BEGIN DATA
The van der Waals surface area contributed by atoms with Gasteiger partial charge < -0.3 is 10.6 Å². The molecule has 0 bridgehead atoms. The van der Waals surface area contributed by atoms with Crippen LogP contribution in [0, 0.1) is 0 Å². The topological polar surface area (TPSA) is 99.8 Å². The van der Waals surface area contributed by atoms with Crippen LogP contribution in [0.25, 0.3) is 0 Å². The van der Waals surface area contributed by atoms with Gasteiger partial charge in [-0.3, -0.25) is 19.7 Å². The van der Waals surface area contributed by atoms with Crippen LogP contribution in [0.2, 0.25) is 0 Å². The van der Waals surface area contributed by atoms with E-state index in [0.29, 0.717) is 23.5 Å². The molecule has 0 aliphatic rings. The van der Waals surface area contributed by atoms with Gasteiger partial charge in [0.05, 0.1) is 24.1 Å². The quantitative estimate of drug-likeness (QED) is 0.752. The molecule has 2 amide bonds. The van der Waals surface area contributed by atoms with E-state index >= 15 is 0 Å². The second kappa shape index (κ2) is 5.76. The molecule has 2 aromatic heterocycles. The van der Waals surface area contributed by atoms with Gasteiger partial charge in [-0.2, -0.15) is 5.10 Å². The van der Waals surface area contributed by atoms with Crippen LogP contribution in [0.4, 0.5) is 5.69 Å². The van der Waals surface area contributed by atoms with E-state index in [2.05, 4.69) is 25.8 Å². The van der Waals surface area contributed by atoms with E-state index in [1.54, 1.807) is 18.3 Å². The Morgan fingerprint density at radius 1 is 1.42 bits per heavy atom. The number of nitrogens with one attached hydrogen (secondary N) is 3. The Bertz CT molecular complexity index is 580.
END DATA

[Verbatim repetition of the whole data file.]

The van der Waals surface area contributed by atoms with Gasteiger partial charge < -0.3 is 10.6 Å². The molecule has 0 bridgehead atoms. The van der Waals surface area contributed by atoms with Crippen LogP contribution in [0, 0.1) is 0 Å². The topological polar surface area (TPSA) is 99.8 Å². The van der Waals surface area contributed by atoms with Crippen LogP contribution in [0.25, 0.3) is 0 Å². The van der Waals surface area contributed by atoms with Gasteiger partial charge in [-0.3, -0.25) is 19.7 Å². The van der Waals surface area contributed by atoms with Crippen LogP contribution in [0.2, 0.25) is 0 Å². The van der Waals surface area contributed by atoms with E-state index in [0.29, 0.717) is 23.5 Å². The molecule has 0 aliphatic rings. The van der Waals surface area contributed by atoms with Gasteiger partial charge in [0.05, 0.1) is 24.1 Å². The quantitative estimate of drug-likeness (QED) is 0.752. The molecule has 2 amide bonds. The van der Waals surface area contributed by atoms with E-state index >= 15 is 0 Å². The second kappa shape index (κ2) is 5.76. The molecule has 2 aromatic heterocycles. The van der Waals surface area contributed by atoms with Gasteiger partial charge in [-0.2, -0.15) is 5.10 Å². The van der Waals surface area contributed by atoms with Crippen LogP contribution in [0.4, 0.5) is 5.69 Å². The van der Waals surface area contributed by atoms with E-state index in [2.05, 4.69) is 25.8 Å². The van der Waals surface area contributed by atoms with E-state index in [1.54, 1.807) is 18.3 Å². The Morgan fingerprint density at radius 1 is 1.42 bits per heavy atom. The number of nitrogens with one attached hydrogen (secondary N) is 3. The Bertz CT molecular complexity index is 580.